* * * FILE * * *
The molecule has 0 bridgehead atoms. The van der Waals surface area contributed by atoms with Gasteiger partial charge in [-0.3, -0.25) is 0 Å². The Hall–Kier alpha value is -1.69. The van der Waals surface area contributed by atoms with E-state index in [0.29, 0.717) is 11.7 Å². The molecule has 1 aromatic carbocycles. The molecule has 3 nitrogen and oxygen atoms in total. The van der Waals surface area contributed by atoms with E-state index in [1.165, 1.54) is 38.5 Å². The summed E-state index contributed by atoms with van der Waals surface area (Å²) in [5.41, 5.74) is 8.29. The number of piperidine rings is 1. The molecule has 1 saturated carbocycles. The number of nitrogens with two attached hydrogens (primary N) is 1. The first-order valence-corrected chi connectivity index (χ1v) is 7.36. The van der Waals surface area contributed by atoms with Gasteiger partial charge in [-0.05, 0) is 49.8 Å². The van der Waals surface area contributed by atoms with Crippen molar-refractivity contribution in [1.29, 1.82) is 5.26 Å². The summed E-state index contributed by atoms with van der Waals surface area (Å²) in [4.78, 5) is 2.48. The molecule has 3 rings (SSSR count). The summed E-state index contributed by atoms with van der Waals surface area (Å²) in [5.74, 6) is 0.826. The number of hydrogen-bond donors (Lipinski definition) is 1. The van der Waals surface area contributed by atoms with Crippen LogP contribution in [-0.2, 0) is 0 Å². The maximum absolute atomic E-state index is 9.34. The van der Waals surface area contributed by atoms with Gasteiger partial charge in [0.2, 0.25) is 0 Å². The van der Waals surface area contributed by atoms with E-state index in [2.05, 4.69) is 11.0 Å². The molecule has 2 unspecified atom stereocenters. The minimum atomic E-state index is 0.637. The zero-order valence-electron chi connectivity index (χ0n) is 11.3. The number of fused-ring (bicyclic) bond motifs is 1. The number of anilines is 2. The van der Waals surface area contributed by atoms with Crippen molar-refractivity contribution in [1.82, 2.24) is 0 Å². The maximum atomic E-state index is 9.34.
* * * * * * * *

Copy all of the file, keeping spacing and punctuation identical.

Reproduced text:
The molecule has 0 bridgehead atoms. The van der Waals surface area contributed by atoms with Gasteiger partial charge in [-0.3, -0.25) is 0 Å². The Hall–Kier alpha value is -1.69. The van der Waals surface area contributed by atoms with E-state index in [0.29, 0.717) is 11.7 Å². The molecule has 1 aromatic carbocycles. The molecule has 3 nitrogen and oxygen atoms in total. The van der Waals surface area contributed by atoms with E-state index in [1.165, 1.54) is 38.5 Å². The summed E-state index contributed by atoms with van der Waals surface area (Å²) in [5.41, 5.74) is 8.29. The number of piperidine rings is 1. The molecule has 1 saturated carbocycles. The number of nitrogens with two attached hydrogens (primary N) is 1. The first-order valence-corrected chi connectivity index (χ1v) is 7.36. The van der Waals surface area contributed by atoms with Gasteiger partial charge in [-0.05, 0) is 49.8 Å². The van der Waals surface area contributed by atoms with Crippen molar-refractivity contribution in [1.29, 1.82) is 5.26 Å². The summed E-state index contributed by atoms with van der Waals surface area (Å²) in [4.78, 5) is 2.48. The molecule has 3 rings (SSSR count). The summed E-state index contributed by atoms with van der Waals surface area (Å²) in [5.74, 6) is 0.826. The number of hydrogen-bond donors (Lipinski definition) is 1. The van der Waals surface area contributed by atoms with Crippen LogP contribution in [-0.2, 0) is 0 Å². The maximum absolute atomic E-state index is 9.34. The van der Waals surface area contributed by atoms with Gasteiger partial charge in [0.2, 0.25) is 0 Å². The van der Waals surface area contributed by atoms with E-state index in [2.05, 4.69) is 11.0 Å². The molecule has 2 unspecified atom stereocenters. The minimum atomic E-state index is 0.637. The zero-order valence-electron chi connectivity index (χ0n) is 11.3. The number of fused-ring (bicyclic) bond motifs is 1. The number of anilines is 2. The van der Waals surface area contributed by atoms with Crippen molar-refractivity contribution in [1.82, 2.24) is 0 Å². The maximum atomic E-state index is 9.34.